For wireless connectivity Adam has Wi-Fi, 3G and Bluetooth. Apart from that it has an ambient light sensor, GPS, proximity sensor and accelerometer. It also offers HDMI, three USB ports, a SIM card slot and a mini SD card slot which expands the storage by another 128 GB.
The 3.2 MP auto focus camera is not the best in its class but under the right conditions it takes great photos. People I have interviewed have gone crazy about the tablet, and some have insisted I use the photo taken with the Adam than with my company issued Nikon.
Oh yes, there are detractors. Some users have experienced software glitches – which are expected from a start-up – but to their credit Rohan and his team sent regular updates which smoothened out any wrinkles.
The Adam also suffered at the hands of amateurish tech writers. They pointed out the rants left by dissatisfied users on blogs, but they forget that Apple’s iPhone 4 also suffered from antenna and other problems. In fact, a colleague of mine ordered an iPad but sent it back for a replacement because of a faulty screen.
It is heart warming that a small Indian company has attracted so many fans around the world. A measure of its quality is that its biggest fans are in the US and Europe who have access to the best tablets in the world.
In India, it faced a different – if predictable – hiccup. Rohan revealed on his blog that a container of Adams was held up at Mumbai Customs because Notion Ink refused to pay a bribe.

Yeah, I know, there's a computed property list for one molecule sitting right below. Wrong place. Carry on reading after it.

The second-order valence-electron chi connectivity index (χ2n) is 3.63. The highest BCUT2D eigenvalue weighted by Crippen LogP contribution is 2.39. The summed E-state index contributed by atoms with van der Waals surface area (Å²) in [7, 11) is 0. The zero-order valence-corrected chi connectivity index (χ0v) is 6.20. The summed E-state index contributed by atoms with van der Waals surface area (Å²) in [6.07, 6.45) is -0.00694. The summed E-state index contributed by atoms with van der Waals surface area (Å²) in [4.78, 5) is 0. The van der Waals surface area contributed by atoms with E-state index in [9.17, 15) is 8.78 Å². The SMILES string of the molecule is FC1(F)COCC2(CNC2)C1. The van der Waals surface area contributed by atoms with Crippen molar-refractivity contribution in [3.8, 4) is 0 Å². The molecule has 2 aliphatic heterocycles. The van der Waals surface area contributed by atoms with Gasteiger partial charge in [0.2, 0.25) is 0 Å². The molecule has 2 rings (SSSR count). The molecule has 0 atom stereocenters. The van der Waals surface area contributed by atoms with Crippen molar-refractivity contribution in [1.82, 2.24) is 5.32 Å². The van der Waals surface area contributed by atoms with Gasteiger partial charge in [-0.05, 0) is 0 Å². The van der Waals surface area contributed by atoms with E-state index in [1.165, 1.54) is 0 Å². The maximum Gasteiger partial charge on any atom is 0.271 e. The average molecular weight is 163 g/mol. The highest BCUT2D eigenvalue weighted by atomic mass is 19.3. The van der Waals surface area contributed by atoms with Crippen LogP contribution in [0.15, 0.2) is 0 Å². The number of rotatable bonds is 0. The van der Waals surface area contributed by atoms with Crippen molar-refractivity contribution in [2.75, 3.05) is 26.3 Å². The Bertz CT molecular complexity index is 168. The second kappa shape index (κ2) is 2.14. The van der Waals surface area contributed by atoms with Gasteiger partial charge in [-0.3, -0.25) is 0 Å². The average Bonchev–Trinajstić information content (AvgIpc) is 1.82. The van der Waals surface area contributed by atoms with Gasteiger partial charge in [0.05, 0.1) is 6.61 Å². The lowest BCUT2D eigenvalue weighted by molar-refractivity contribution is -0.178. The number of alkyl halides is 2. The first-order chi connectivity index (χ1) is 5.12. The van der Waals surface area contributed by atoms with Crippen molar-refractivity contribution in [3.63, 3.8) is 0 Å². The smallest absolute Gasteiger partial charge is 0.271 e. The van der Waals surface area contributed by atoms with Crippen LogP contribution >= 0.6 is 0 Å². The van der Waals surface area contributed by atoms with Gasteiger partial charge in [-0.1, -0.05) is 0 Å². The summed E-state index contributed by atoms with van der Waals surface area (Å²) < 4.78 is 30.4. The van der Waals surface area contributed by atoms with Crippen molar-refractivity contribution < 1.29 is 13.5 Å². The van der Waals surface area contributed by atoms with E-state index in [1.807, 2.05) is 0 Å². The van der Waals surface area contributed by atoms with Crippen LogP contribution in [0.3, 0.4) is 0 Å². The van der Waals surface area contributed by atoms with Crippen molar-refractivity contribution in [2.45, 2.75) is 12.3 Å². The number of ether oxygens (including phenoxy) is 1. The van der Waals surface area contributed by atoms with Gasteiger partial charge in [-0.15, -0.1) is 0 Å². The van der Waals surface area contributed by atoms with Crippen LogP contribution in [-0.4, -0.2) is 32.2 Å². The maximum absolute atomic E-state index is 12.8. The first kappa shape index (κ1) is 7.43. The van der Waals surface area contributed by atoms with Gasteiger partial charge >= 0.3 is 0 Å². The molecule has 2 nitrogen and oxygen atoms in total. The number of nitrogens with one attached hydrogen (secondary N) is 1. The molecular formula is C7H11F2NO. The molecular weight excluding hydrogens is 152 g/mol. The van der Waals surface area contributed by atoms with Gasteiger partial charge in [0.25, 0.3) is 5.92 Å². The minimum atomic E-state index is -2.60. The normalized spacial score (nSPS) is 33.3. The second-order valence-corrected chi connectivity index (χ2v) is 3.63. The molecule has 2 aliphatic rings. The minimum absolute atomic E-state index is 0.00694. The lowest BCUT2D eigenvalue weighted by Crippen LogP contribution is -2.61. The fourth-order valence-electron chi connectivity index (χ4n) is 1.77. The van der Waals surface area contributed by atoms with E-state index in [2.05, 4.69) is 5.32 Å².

Despite the viral marketing coup, Notion Ink is still relatively unknown outside the blogosphere, and Apple has a seemingly unbeatable lead. Asked if he was worried about the iPad2, Rohan said: “Not really. The market is too big for one product to rule. And we are here for decades to come, so we want to take our time to become a threat to anyone.”
According to their website, “Notion Ink is young at heart, and proud to wear it on its sleeve. Youth gives us that extra edge in bringing a whole new realm of concepts to reality.”
That spunk was evident at CES 2010, the electronic world’s premier event. Because Notion Ink could not afford a booth, Rohan simply walked around the show area with the Adam in his hands, giving interviews to reporters.
To provide better service, the company now has plans for stores in the US, Germany and India. “Right now we are into the process of scaling up and looking for more talent,” says Rohan, who managed a coup of sorts by poaching people from iTunes.
What Notion Ink has done is what India is traditionally good at – leveraging high tech talent to produce brilliant products that – to Western competitors – are frighteningly cheap. Satellite and rocket maker ISRO can build a moon craft for $100 million, Tata sells a $3000 car, Mahindra makes a $5,000 SUV, and Olive offers a $40 smart phone.
The Indian computer market will never be the same. Notion Ink has shown the lead to other Indian companies, and today nine other players have either launched tablets or plan to.
Bangalore is not yet the technological epicentre of the known universe, but after the Adam it can legitimately aspire to that title.